Josiah's Reviews > Neither Complementarian Nor Egalitarian: A Kingdom Corrective to the Evangelical Gender Debate

Neither Complementarian Nor Egalitarian by Michelle Lee-Barnewall
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it was amazing
bookshelves: sexuality-issues, best-of-2020

Really fascinating, thought-provoking, and well-argued book that makes a very persuasive case on a number of fronts. Contrary to what you might expect from the title, this isn't really a book about the things that complementarians & egalitarians debate over: it isn't about female pastors nor is it about authority within marriage. Rather, it's about a bunch of theological themes and principles outside of those two specific questions that may shed light on those two specific topics--but have a host of applications beyond it. The author refuses to give a real position on the complementarian vs. egalitarian question, but there are perhaps a number of hints in the book that indicate where she leans on the issue.

Perhaps my favorite part of the book is the way it constantly seeks to interpret passages in a literary way--taking the whole thrust, purpose, and genre of the passage into account instead of just playing the prooftexting game. There aren't many theologians that do this, but I really appreciate those that do since Ryken persuaded me years ago that this is one of the best ways to interpret Scripture. I also really appreciated the argument Lee-Barnewall made on the core thrust of "one-ness" in the Gospel and how that serves as a corrective to focusing too much on authority or too much on equality. It's a concept I'll need to meditate on more, but she made a rather compelling argument there for why thinking about everything in the lens of authority vs. equality is perhaps missing the point.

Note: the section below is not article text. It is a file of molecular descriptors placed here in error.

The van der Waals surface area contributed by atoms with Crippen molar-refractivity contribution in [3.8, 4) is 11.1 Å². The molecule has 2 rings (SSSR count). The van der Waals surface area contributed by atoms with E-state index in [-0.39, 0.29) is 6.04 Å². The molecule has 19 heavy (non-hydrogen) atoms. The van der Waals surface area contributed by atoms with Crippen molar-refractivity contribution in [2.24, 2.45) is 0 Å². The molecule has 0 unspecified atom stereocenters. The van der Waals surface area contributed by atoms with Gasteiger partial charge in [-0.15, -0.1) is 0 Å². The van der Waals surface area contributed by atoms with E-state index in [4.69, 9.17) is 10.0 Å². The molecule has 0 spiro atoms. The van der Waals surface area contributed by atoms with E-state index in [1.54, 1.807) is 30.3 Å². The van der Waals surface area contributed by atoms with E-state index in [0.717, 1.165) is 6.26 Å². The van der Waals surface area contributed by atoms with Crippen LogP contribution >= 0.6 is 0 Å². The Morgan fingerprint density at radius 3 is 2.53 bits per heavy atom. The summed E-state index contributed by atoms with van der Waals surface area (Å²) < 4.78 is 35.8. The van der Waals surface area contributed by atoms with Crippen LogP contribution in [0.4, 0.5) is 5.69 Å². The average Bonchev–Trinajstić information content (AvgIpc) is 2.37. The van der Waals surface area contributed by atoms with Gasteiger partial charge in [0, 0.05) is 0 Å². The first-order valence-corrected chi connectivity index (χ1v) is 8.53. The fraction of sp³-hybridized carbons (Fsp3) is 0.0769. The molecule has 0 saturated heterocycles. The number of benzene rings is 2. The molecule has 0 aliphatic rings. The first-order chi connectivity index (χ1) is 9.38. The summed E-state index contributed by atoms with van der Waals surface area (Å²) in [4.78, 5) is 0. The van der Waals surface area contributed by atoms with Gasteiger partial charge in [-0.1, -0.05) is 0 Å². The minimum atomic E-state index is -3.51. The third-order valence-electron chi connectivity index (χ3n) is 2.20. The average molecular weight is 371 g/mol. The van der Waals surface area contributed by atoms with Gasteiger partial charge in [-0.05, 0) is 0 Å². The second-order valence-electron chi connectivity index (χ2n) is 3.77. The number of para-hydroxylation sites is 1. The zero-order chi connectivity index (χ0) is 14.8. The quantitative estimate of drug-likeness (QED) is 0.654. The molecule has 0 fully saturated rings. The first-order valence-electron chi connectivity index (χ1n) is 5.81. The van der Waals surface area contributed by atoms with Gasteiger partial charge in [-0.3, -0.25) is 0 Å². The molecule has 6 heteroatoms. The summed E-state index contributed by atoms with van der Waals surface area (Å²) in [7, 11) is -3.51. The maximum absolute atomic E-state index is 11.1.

This is perhaps probably my favorite book on the topic that I've read so far. And as I'm writing this review in the midst of an ongoing debate within Reformed circles about these issues, this is the type of book I have long been looking for from those in the Reformed camp who are critiquing the CBMW position. The major players in the current debate haven't (in my opinion) given terribly persuasive arguments for their position, and I don't know where Barnewall's theological persuasions are and if she's Reformed or not, but this is the type of book I've been looking for from Reformed critics of CBMW. As a result, this was very refreshing to read in the midst of that ongoing debate. It's a more academic read (though not overly so), but certainly one I'd recommend.

Rating: 4.5 Stars (Very Good).
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Reading Progress

April 14, 2016 – Shelved
April 14, 2016 – Shelved as: to-read
June 14, 2020 – Started Reading
June 21, 2020 – Finished Reading
June 27, 2020 – Shelved as: sexuality-issues
December 31, 2020 – Shelved as: best-of-2020

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